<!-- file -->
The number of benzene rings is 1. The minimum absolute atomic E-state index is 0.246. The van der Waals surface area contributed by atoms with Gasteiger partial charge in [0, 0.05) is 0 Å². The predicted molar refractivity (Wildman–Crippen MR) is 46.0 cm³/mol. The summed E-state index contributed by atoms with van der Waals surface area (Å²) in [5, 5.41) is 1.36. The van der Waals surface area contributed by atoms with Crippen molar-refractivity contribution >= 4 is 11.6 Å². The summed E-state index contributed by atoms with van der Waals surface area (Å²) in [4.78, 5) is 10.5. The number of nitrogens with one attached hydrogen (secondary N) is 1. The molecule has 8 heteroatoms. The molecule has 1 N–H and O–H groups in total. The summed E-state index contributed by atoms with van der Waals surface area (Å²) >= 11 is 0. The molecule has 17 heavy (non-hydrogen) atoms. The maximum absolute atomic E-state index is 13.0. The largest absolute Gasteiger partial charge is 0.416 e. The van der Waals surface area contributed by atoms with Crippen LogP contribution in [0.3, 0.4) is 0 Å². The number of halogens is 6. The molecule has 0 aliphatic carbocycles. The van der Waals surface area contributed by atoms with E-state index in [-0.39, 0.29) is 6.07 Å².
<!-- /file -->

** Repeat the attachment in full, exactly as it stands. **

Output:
The number of benzene rings is 1. The minimum absolute atomic E-state index is 0.246. The van der Waals surface area contributed by atoms with Gasteiger partial charge in [0, 0.05) is 0 Å². The predicted molar refractivity (Wildman–Crippen MR) is 46.0 cm³/mol. The summed E-state index contributed by atoms with van der Waals surface area (Å²) in [5, 5.41) is 1.36. The van der Waals surface area contributed by atoms with Crippen molar-refractivity contribution >= 4 is 11.6 Å². The summed E-state index contributed by atoms with van der Waals surface area (Å²) in [4.78, 5) is 10.5. The number of nitrogens with one attached hydrogen (secondary N) is 1. The molecule has 8 heteroatoms. The molecule has 1 N–H and O–H groups in total. The summed E-state index contributed by atoms with van der Waals surface area (Å²) >= 11 is 0. The molecule has 17 heavy (non-hydrogen) atoms. The maximum absolute atomic E-state index is 13.0. The largest absolute Gasteiger partial charge is 0.416 e. The van der Waals surface area contributed by atoms with Crippen LogP contribution in [0.3, 0.4) is 0 Å². The number of halogens is 6. The molecule has 0 aliphatic carbocycles. The van der Waals surface area contributed by atoms with E-state index in [-0.39, 0.29) is 6.07 Å².